A Stoic Guide to Criticism

criticism dichotomy of control monday night football nfl stoicism
Ancient statue wearing a football helmet. Photo from 1843magazine.com

Ahead of the 2020-21 NFL season ESPN made changes to the Monday Night Football broadcast booth. Joe Tessitore and Booger McFarland are out.

Monday Night Football is one of the most coveted and hardest to get jobs in the country, let alone the broadcasting world. A selected few ever get the chance to travel across the country and explain football to millions of people watching at home.

It’s a high stakes job. One that comes with plenty of pressure.

McFarland found that out the hard way. From the first moment he put on his headset microphone he was criticized. Reddit has an entire Booger McFarland hate thread. Prior to ESPN’s change there was an online petition to get ESPN to remove McFarland from the role. Social media users turned him into meme after meme after meme.

McFarland is taking it all in stride. He told The New York Post’s Andrew Marchand:

“I’ve been in the arena since I was 13, man. As an athlete, the cool part of having dealt with fans for years, you understand that fans are going to love you sometimes and fans are going to hate you sometimes. That is part of it.”

McFarland the Stoic. 

“For me, I always try to approach things and I’ve always learned that the best approach is the humble approach,” McFarland said. “That is the way I go about things. Unfortunately, you can’t control what other people say.”

Stoicism is what we teach here at Painted Porch Strategies. One of those principles is the Dichotomy of Control. In this lesson Stoicism provides a guide on how to handle criticism.

Criticism gets louder and more frequent the higher the stakes get. Memes may be involved. How to handle it?

Handle it like McFarland.

Remember, criticism from others typically reflects more about the critic than it does the recipient. 

The Daily Stoic pulled out some sage advice from Roman Emperor and well known Stoic Marcus Aurelius:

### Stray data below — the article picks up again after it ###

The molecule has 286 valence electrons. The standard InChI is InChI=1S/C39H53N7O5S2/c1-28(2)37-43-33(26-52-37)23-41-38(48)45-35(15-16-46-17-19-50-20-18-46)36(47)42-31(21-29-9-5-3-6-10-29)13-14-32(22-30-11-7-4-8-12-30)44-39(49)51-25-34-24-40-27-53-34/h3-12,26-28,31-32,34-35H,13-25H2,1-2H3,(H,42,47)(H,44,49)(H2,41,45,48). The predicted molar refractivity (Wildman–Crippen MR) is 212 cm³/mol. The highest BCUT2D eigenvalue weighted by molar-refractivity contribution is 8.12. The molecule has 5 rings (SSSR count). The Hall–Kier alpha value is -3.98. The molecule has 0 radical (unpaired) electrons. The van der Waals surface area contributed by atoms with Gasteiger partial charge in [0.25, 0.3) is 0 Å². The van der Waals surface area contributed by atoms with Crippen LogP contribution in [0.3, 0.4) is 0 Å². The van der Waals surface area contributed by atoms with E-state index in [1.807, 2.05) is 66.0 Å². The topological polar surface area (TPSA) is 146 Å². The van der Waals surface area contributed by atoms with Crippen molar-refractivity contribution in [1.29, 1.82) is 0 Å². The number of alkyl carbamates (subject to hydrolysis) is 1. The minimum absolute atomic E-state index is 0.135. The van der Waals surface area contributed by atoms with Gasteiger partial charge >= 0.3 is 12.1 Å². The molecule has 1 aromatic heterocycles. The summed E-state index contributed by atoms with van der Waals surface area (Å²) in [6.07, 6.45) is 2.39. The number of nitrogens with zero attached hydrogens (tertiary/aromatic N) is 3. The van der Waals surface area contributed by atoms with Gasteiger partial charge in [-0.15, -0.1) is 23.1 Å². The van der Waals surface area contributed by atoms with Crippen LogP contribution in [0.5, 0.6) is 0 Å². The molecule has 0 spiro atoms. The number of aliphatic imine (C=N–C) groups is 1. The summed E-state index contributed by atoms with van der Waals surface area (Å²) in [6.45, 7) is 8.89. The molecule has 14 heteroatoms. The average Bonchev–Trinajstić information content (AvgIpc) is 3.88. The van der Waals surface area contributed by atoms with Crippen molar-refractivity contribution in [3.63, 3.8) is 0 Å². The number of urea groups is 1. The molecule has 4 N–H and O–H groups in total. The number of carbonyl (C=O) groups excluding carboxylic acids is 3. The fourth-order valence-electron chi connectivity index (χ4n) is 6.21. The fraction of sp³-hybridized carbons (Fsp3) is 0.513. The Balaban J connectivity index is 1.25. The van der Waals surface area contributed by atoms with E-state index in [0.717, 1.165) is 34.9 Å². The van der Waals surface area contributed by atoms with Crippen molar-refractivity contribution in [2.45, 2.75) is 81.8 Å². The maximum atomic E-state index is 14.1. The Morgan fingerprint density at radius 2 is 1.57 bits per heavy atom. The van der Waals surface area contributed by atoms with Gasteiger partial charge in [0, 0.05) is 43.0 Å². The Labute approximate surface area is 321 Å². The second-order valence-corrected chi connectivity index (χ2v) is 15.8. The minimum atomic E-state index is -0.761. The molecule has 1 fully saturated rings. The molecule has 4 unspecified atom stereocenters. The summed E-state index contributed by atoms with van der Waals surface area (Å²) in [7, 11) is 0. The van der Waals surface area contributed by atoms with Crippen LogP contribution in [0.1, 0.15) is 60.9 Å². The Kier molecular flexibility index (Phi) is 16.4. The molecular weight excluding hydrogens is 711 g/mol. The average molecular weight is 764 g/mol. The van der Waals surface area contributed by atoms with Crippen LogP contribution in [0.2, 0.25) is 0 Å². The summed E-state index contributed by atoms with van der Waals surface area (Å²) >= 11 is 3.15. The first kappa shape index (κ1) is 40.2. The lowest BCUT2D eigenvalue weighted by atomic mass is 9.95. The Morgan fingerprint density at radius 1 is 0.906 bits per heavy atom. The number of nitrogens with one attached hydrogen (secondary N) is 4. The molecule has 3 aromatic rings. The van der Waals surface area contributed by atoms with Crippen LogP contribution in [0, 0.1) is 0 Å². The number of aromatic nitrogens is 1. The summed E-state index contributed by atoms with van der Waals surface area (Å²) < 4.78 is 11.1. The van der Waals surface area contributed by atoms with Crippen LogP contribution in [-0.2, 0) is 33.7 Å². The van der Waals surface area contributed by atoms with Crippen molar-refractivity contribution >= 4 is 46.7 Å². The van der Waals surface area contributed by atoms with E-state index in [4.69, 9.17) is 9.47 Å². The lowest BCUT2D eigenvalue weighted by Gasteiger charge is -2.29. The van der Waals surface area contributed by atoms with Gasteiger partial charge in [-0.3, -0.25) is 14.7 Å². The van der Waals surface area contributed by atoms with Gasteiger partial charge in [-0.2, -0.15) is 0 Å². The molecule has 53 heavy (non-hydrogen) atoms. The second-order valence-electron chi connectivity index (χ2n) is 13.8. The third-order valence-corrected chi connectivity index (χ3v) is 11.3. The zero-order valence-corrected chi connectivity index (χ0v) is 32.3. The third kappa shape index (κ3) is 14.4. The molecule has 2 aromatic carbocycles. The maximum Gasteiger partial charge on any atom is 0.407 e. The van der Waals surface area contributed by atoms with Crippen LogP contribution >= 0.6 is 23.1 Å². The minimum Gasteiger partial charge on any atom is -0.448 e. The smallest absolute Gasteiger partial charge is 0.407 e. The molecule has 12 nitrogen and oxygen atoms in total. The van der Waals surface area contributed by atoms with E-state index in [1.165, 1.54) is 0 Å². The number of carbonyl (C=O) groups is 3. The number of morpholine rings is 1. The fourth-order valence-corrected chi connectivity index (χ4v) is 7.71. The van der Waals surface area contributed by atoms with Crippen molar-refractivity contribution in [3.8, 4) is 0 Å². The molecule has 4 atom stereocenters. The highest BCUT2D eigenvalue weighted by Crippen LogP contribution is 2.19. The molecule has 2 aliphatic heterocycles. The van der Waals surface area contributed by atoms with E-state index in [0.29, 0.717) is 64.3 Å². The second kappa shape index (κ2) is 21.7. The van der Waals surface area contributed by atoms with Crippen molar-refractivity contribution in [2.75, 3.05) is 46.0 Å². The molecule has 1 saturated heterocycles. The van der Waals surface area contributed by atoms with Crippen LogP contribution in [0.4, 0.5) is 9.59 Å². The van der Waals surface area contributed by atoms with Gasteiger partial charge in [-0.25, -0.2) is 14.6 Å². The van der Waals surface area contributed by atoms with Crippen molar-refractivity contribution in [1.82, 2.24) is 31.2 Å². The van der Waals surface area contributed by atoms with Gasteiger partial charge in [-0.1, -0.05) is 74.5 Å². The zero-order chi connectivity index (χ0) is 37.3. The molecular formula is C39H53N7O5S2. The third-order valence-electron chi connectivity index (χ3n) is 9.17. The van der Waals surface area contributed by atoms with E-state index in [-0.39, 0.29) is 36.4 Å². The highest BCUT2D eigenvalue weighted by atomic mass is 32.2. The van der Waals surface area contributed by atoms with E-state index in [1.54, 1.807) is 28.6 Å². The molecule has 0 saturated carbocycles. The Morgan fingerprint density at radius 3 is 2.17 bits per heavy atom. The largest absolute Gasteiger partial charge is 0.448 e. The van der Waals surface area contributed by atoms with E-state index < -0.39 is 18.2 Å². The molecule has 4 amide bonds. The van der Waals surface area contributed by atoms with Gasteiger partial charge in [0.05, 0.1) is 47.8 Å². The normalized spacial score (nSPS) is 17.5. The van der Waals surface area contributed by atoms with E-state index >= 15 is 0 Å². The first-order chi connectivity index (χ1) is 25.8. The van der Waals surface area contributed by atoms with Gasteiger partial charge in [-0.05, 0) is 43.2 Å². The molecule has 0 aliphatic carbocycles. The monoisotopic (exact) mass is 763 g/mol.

“It never ceases to amaze me: we all love ourselves more than other people, but care more about their opinion than our own.”

Here’s another quote from this Stoic O.G.:

“When another blames you or hates you, or people voice similar criticisms, go to their souls, penetrate inside and see what sort of people they are. You will realize that there is no need to be racked with anxiety that they should hold any particular opinion about you.”

McFarland knows this and appears grateful he was granted the opportunity to perform in the NFL booth after having only ventured into broadcasting in 2014.

Prior to that McFarland was a standout college football player, a first round draft pick and a two time Super Bowl champion. Criticism has always been a part of his life. From coaches, other players and from fans. 

And none of that criticism has prevented him from getting into the arena and competing at the highest levels.

We can all compete at the highest levels. To do so requires the right attitude, fortitude and humility.

Imagine what an entire team of Stoics could accomplish.

At Painted Porch Strategies, through our courses, coaching, and workshops, our experts will guide in ways to use Stoic principles to be ready to step into the arena, confidently and prepared for the battle ahead. 

Image Source: 1814magazine.com